Table 1.

Clinical, biological and monoclonal λ LC characteristics of POEMS syndrome patients

Patient IDBM clonal plasmocytosis% BM plasma cells (abnormal: yes/no)BM typing flow cytometryBM biopsyBone lesionsSANGER analysis clone, yes/noNGS analysis clone, yes/noIGLV geneIGLJ geneMutationMonoclonal Ig (electrophoresis +immunofixation)λFLC, mg/L (range, 5.70-26.3)kFLC/λFLC ratio (range, 0.26-1.65)VEGF in pg/mL (Nl <500 pg/L)IGVH gene or other IGLV clone
BM sequencing                
 p4 Negative 2 (no) No clone ND Yes Yes Yes IGLV1-44 IGLJ3*02 38→P αλ 15.8 1618 IGHV3-11 and IGHV4-39 
 p6 Negative 0.7 (no) No clone No clone Yes Yes ND IGLV1-44 IGLJ3*02 38→P ɣλ 10.8 1.72 420  
 p9 Negative 1.5 (no) No clone ND Yes No Yes IGLV1-44 IGLJ3*02 38→P ɣλ 23.3 0.69 162 Other clone (IGLV3-1/IGLJ2*01) 
 p10 Negative 2 (no) No clone ND Yes Yes Yes IGLV1-44 IGLJ3*02 38→P αλ 5.78 1.08 430 IGHV3-9 
 p11 Negative 2.5 (no) No clone ND Yes No Yes IGLV1-44 IGLJ3*02 38→P ɣλ 100 0.75 3752  
 p13 Negative 2.5 (no) No clone ND Yes No Yes IGLV1-44 IGLJ3*02 38→P αλ 161 0.59 63 332  
 p14 Negative 1.3 (no) ND No clone Yes No Yes IGLV1-44 IGLJ3*02 38→P αλ 32 0.74 2300  
 p17 Negative <5 (no) No clone No clone No Yes Yes IGLV1-44 IGLJ3*02 38→N αλ — — 2000  
 p1 Positive (λ) 0.5 (yes) λ clone λ clone Yes Yes ND IGLV1-44 IGLJ3*02 38→P αλ 26.3 0.53 1965 IGHV4-38-2 
 p2 Positive (λ) 13 (yes) λ clone ND Yes Yes Yes IGLV1-44 IGLJ3*02 38→P ɣλ 104 0.13 1082 IGHV2-26 
 p3 Positive (λ) 9 (yes) λ clone ND Yes Yes ND IGLV1-44 IGLJ3*02 38→P αλ 35.4 0.38 7000  
 p5 Positive (λ) 3.5 (no) λ clone ND No No Yes IGLV1-44 IGLJ3*02 38→P αλ 217 0.06 2725  
 p12 Positive (PND) 35 (yes) ND ND No No Yes IGLV1-44 IGLJ3*02 38→S αλ 57.5 0.82 7800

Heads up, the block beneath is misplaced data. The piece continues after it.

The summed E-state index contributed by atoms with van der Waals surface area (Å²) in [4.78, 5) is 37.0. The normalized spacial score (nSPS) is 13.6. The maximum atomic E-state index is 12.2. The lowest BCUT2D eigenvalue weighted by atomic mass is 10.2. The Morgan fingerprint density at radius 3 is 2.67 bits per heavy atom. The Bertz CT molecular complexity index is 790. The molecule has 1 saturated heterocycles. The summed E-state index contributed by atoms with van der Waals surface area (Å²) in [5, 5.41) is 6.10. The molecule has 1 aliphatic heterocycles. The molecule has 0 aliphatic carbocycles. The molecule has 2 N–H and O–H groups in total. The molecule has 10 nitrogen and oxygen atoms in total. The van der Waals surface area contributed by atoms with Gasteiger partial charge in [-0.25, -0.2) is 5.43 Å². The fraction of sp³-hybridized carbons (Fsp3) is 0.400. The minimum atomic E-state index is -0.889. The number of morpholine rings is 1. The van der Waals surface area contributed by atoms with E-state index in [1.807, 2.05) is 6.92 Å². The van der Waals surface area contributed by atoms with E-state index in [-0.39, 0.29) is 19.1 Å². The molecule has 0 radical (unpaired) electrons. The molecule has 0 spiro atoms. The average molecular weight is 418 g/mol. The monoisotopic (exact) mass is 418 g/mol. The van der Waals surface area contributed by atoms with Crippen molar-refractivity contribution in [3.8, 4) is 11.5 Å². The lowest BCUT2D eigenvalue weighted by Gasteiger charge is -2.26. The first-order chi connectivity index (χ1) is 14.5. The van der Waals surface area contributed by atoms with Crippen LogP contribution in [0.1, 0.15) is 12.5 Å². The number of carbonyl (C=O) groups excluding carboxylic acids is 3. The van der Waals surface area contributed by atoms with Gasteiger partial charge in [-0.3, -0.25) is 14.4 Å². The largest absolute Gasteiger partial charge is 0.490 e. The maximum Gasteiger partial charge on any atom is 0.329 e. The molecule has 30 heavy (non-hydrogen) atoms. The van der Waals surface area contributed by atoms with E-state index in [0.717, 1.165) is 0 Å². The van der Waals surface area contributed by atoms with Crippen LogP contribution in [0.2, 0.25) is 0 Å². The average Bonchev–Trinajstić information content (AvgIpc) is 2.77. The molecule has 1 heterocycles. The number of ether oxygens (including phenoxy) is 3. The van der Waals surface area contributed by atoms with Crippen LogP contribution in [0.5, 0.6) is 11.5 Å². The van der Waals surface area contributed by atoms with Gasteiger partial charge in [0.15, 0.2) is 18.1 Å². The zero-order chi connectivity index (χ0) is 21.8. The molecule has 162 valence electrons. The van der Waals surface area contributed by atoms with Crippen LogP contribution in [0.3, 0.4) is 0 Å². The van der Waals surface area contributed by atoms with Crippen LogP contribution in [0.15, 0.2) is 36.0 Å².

p15 Positive (λ) 6 (yes) λ clone ND Yes Yes Yes IGLV1-44 IGLJ3*02 38→A αλ 72 0.21 9055  
 p16 Positive (λ) 5 (unknown) λ clone ND No Yes Yes IGLV1-44 IGLJ3*02 38→A ɣλ 51.9 0.25 739  
 p23 Negative <5 (no) No clone No clone Yes No Yes IGLV1-40 IGLJ3*02 40→N No monoclonal Ig 46 0.76 845  
 p24 Negative 4 (no) ND ND Yes Yes Yes IGLV1-40 IGLJ3*02 40→N — 47 0.5 1300  
 p20 Positive (k) 2.3 (yes) κ clone ND Yes No Yes IGLV1-40 IGLJ3*02 40→N ɣλ and ɣk 150 0.55 1400  
 p19 Positive (PND) 2 (yes) λ clone ND No Yes Yes IGLV1-40 IGLJ3*02 40→N αλ 43.3 0.61 11 188  
 p21 Positive (PND) 22 (yes) ND ND Yes Yes ND IGLV1-40 IGLJ3*02 or 01 or IGLJ2*01 40→Q ɣλ 134 0.09 1423  
 p22 Positive (λ) 3 (yes) λ clone ND No Yes Yes IGLV1-40 IGLJ3*02 40→N αλ 32 0.74 7290 IGHV2-70 
 p25 Positive (λ) 0 (no) λ clone No clone No Yes Yes IGLV1-36 IGLJ3*02 — ɣλ 37.8 0.72 5000 Other clone (IGLV2-14/IGLJ3*02) 
 p26 Positive (λ) 1 (no) ND λ No Yes Yes IGLV1-36 IGLJ3*02 — No monoclonal Ig 107 0.36 7550  
 p29 Negative 1% (no) No clone No clone Yes No Yes IGLV3-1 IGLJ2*01 — ɣλ 40.2 0.75 3275  
 p30 Negative <5 (no) ND No clone No No Yes IGLV3-25 IGLJ1*01 — ɣλ — — 1966  
 p27 Positive (λ) 2 (no) λ clone ND Yes No Yes IGLV3-1 IGLJ3*01 — ɣλ 35 0.45 1210  
 p31 Negative 1%-2.5% (no) No clone ND Yes No No No clone No clone — No monoclonal Ig 41 0.69 1700  
 p32 Negative 2 (no) ND ND Yes No No No clone No clone — ɣλ 51.3 0.46 1190  
 p33 Negative 3.5 (no) No clone ND No No No No clone No clone — ɣλ 25.2 1.31 1146  
 p34 Negative 0.3 (no) No clone ND Yes No No No clone No clone — ɣλ 21.8 0.54 705  
 p35 Negative 2 (no) No clone ND Yes ND No No clone No clone — αλ — — 2550  
 p36 Negative 2 (no) ND ND No No No No clone No clone — αλ 27 1.33 665  
Bone lesion sequencing                
 p7 Negative 2 (no) ND ND Yes Yes Yes IGLV1-44 IGLJ3*02 38→A ɣλ 15.3 0.77 1419  
 p8 Negative 1.5 (no) No clone ND Yes Yes Yes IGLV1-44 IGLJ3*02 38→A ɣλ and αk 55.6 0.99 3560  
 p18 Positive (k) ND ND κ Yes Yes Yes IGLV1-44 IGLJ3*02 38→P ɣk and ɣλ 21.6 — 1100  
Patient IDBM clonal plasmocytosis% BM plasma cells (abnormal: yes/no)BM typing flow cytometryBM biopsyBone lesionsSANGER analysis clone, yes/noNGS analysis clone, yes/noIGLV geneIGLJ geneMutationMonoclonal Ig (electrophoresis +immunofixation)λFLC, mg/L (range, 5.70-26.3)kFLC/λFLC ratio (range, 0.26-1.65)VEGF in pg/mL (Nl <500 pg/L)IGVH gene or other IGLV clone
BM sequencing                
 p4 Negative 2 (no) No clone ND Yes Yes Yes IGLV1-44 IGLJ3*02 38→P αλ 15.8 1618 IGHV3-11 and IGHV4-39 
 p6 Negative 0.7 (no) No clone No clone Yes Yes ND IGLV1-44 IGLJ3*02 38→P ɣλ 10.8 1.72 420  
 p9 Negative 1.5 (no) No clone ND Yes No Yes IGLV1-44 IGLJ3*02 38→P ɣλ 23.3 0.69 162 Other clone (IGLV3-1/IGLJ2*01)